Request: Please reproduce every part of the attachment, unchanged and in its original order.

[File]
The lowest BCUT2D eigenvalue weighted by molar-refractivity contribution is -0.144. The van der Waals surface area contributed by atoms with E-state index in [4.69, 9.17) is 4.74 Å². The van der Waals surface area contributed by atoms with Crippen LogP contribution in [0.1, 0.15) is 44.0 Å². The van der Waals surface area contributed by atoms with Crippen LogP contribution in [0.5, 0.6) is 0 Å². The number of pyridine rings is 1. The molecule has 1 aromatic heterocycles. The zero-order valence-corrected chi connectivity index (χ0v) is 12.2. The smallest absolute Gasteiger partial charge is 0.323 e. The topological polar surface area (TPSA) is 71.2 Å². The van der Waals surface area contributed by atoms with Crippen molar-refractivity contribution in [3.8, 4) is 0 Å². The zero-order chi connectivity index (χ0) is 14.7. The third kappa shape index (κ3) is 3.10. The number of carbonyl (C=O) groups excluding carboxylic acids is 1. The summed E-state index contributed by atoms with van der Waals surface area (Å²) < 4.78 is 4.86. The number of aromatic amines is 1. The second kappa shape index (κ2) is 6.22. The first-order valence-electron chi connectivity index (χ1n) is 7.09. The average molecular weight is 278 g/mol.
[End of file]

The lowest BCUT2D eigenvalue weighted by molar-refractivity contribution is -0.144. The van der Waals surface area contributed by atoms with E-state index in [4.69, 9.17) is 4.74 Å². The van der Waals surface area contributed by atoms with Crippen LogP contribution in [0.1, 0.15) is 44.0 Å². The van der Waals surface area contributed by atoms with Crippen LogP contribution in [0.5, 0.6) is 0 Å². The number of pyridine rings is 1. The molecule has 1 aromatic heterocycles. The zero-order valence-corrected chi connectivity index (χ0v) is 12.2. The smallest absolute Gasteiger partial charge is 0.323 e. The topological polar surface area (TPSA) is 71.2 Å². The van der Waals surface area contributed by atoms with Crippen molar-refractivity contribution in [3.8, 4) is 0 Å². The zero-order chi connectivity index (χ0) is 14.7. The third kappa shape index (κ3) is 3.10. The number of carbonyl (C=O) groups excluding carboxylic acids is 1. The summed E-state index contributed by atoms with van der Waals surface area (Å²) < 4.78 is 4.86. The number of aromatic amines is 1. The second kappa shape index (κ2) is 6.22. The first-order valence-electron chi connectivity index (χ1n) is 7.09. The average molecular weight is 278 g/mol.